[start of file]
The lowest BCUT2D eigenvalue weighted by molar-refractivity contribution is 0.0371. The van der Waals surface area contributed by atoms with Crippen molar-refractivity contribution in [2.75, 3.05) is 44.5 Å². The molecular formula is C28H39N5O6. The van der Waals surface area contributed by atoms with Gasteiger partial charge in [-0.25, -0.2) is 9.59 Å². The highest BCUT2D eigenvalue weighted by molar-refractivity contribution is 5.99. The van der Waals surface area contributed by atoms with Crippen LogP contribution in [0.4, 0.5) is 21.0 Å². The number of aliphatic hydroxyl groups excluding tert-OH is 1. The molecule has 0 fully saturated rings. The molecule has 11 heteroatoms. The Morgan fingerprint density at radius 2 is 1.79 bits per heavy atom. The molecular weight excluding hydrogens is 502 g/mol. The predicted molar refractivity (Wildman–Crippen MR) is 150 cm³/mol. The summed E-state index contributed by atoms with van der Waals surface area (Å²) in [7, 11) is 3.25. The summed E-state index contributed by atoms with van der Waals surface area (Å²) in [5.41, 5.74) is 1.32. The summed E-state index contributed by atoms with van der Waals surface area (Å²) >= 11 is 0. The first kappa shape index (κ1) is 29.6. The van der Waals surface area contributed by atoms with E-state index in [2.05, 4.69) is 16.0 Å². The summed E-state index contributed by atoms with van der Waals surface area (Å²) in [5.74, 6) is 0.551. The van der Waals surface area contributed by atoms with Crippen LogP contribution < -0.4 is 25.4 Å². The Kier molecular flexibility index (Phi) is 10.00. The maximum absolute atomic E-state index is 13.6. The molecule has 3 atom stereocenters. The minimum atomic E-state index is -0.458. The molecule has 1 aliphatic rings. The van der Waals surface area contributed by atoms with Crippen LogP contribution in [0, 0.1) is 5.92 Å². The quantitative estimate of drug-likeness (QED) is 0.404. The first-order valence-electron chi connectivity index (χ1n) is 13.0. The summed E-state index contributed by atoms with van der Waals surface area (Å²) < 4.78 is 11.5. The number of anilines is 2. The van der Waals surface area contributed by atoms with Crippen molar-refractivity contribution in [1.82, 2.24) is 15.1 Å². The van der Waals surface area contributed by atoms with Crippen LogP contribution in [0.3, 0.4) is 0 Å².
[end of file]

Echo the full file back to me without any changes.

The lowest BCUT2D eigenvalue weighted by molar-refractivity contribution is 0.0371. The van der Waals surface area contributed by atoms with Crippen molar-refractivity contribution in [2.75, 3.05) is 44.5 Å². The molecular formula is C28H39N5O6. The van der Waals surface area contributed by atoms with Gasteiger partial charge in [-0.25, -0.2) is 9.59 Å². The highest BCUT2D eigenvalue weighted by molar-refractivity contribution is 5.99. The van der Waals surface area contributed by atoms with Crippen LogP contribution in [0.4, 0.5) is 21.0 Å². The number of aliphatic hydroxyl groups excluding tert-OH is 1. The molecule has 0 fully saturated rings. The molecule has 11 heteroatoms. The Morgan fingerprint density at radius 2 is 1.79 bits per heavy atom. The molecular weight excluding hydrogens is 502 g/mol. The predicted molar refractivity (Wildman–Crippen MR) is 150 cm³/mol. The summed E-state index contributed by atoms with van der Waals surface area (Å²) in [7, 11) is 3.25. The summed E-state index contributed by atoms with van der Waals surface area (Å²) in [5.41, 5.74) is 1.32. The summed E-state index contributed by atoms with van der Waals surface area (Å²) >= 11 is 0. The first kappa shape index (κ1) is 29.6. The van der Waals surface area contributed by atoms with E-state index in [2.05, 4.69) is 16.0 Å². The summed E-state index contributed by atoms with van der Waals surface area (Å²) in [5.74, 6) is 0.551. The van der Waals surface area contributed by atoms with Crippen LogP contribution < -0.4 is 25.4 Å². The Kier molecular flexibility index (Phi) is 10.00. The maximum absolute atomic E-state index is 13.6. The molecule has 3 atom stereocenters. The minimum atomic E-state index is -0.458. The molecule has 1 aliphatic rings. The van der Waals surface area contributed by atoms with Crippen LogP contribution in [0, 0.1) is 5.92 Å². The quantitative estimate of drug-likeness (QED) is 0.404. The first-order valence-electron chi connectivity index (χ1n) is 13.0. The summed E-state index contributed by atoms with van der Waals surface area (Å²) < 4.78 is 11.5. The number of anilines is 2. The van der Waals surface area contributed by atoms with Crippen molar-refractivity contribution in [1.82, 2.24) is 15.1 Å². The van der Waals surface area contributed by atoms with Crippen LogP contribution in [0.3, 0.4) is 0 Å².